Toilet reminiscing

When I was growing up, the only toilet roll available in my parents’ house was Izal. You have to be of a certain age to remember Izal. But if you know it, then I imagine that reading the word has made you quake with fear. Or shake with laughter.

Izal 2For those who don’t remember it, Izal was a toilet paper that was rather like tracing paper. I don’t know who invented it, or why. They may have thought it was step up from newspaper, but in reality, it wasn’t. There was nothing good about Izal whatsoever. Even though it was ‘medicated’ (say what?). It did not do the job (literally).

We knew we had gone upmarket when a second toilet roll holder appeared in our loo. This one was for ‘soft’ toilet tissue. What a revelation. It worked! It didn’t chafe! But the question begged, why did we continue to have Izal as well? My guess, now that my parents are no longer with us for me to ask, is that the Izal was there for when the soft loo roll ran out. So why not have two soft rolls? That, my dear, would be extravagant! I have a vague memory of being told at one point that the soft roll was for visitors. But I might be making that bit up.

Running out of toilet roll was a terrifying ordeal, but one that happened with alarming regularity in that house. The toilet was in a little room of its own, and frequently a loud wail would emanate through door. Whoever was about knew what it meant. A dash to the cupboard for spare loo roll to be handed surreptitiously through a crack in the toilet door. And… relax. I am fixated with ensuring that my own children are never faced with this horror, keeping copious amounts of soft loo roll available AT ALL TIMES.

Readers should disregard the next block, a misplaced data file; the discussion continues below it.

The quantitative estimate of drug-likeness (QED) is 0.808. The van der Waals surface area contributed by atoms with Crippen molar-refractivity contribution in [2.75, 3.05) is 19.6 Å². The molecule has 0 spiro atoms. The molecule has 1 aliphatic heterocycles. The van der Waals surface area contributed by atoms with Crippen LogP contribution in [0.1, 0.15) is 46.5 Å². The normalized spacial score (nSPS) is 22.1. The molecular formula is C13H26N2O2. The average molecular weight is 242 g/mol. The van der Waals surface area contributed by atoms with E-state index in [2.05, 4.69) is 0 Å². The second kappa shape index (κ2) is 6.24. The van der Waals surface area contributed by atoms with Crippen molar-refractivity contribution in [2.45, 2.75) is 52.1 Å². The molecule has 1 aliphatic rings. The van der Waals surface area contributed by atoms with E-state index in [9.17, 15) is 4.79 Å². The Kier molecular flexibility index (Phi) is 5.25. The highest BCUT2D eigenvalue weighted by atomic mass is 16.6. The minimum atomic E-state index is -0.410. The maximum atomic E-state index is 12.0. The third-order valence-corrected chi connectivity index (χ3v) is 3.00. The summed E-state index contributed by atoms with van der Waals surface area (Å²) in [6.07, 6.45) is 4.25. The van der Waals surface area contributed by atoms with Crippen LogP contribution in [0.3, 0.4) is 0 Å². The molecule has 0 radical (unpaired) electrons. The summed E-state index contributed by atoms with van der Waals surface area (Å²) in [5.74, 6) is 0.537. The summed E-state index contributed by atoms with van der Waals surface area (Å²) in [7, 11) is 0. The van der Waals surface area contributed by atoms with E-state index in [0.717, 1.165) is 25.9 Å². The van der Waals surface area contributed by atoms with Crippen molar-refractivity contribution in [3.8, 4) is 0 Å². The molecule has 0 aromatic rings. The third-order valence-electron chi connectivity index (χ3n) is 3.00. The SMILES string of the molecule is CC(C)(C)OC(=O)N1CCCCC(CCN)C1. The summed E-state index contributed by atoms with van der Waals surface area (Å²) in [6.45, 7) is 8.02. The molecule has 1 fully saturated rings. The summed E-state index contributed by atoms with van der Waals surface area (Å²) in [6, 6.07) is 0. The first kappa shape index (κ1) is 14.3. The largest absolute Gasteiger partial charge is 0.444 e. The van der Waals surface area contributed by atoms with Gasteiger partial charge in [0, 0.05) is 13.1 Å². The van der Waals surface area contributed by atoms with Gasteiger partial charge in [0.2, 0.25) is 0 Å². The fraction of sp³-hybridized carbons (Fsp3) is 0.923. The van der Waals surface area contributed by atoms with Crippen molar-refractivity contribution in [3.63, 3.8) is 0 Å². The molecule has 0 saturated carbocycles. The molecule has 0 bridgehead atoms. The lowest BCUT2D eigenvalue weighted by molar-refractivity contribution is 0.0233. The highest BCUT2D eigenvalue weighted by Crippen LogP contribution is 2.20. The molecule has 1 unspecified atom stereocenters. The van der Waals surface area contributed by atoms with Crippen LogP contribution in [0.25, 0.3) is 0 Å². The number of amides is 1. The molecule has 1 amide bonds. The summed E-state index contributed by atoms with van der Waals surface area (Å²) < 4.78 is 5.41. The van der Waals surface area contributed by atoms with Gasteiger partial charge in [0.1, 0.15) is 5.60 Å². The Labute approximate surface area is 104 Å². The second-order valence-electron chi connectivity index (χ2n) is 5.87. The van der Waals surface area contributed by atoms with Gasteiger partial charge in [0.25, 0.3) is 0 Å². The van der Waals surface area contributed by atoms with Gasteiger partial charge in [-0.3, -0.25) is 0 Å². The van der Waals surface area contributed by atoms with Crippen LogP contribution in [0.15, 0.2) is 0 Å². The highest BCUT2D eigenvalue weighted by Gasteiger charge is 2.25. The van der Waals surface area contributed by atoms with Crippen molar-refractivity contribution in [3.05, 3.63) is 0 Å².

ToiletPaper_12Rolls

That childhood toilet was a hotbed of action. There were seven of us in the family, with one toilet between us. It was a travesty. When we were small, we seemed to lock ourselves in frequently, with dad having to climb the ladder to explain how to unlock the door. I don’t think he could get in the window as it was too small, but I have a vague memory of squeezing through myself, probably to rescue the youngest. That’s you, Andy.

The loo was also home to Reader’s Digest magazines, and later, lots of those silly books that people give to others at Christmas when they can’t think of a decent gift idea. ‘The worst places in Britain’, ‘Fifty Sheds of Grey’, that sort of thing. Why books in a toilet? I suppose to give us something to do. I have no books in my own (I am dead posh, with two loos and a picture of a saint in one).

The house was sold some years ago, after my mum danced her way off this mortal coil. But that toilet, with its double toilet roll holders, silly books, a window that often had a ladder next to it, and, above all else, Izal, means it will remain in my memory forever. The smallest room in the house, but one with many a tale to tell.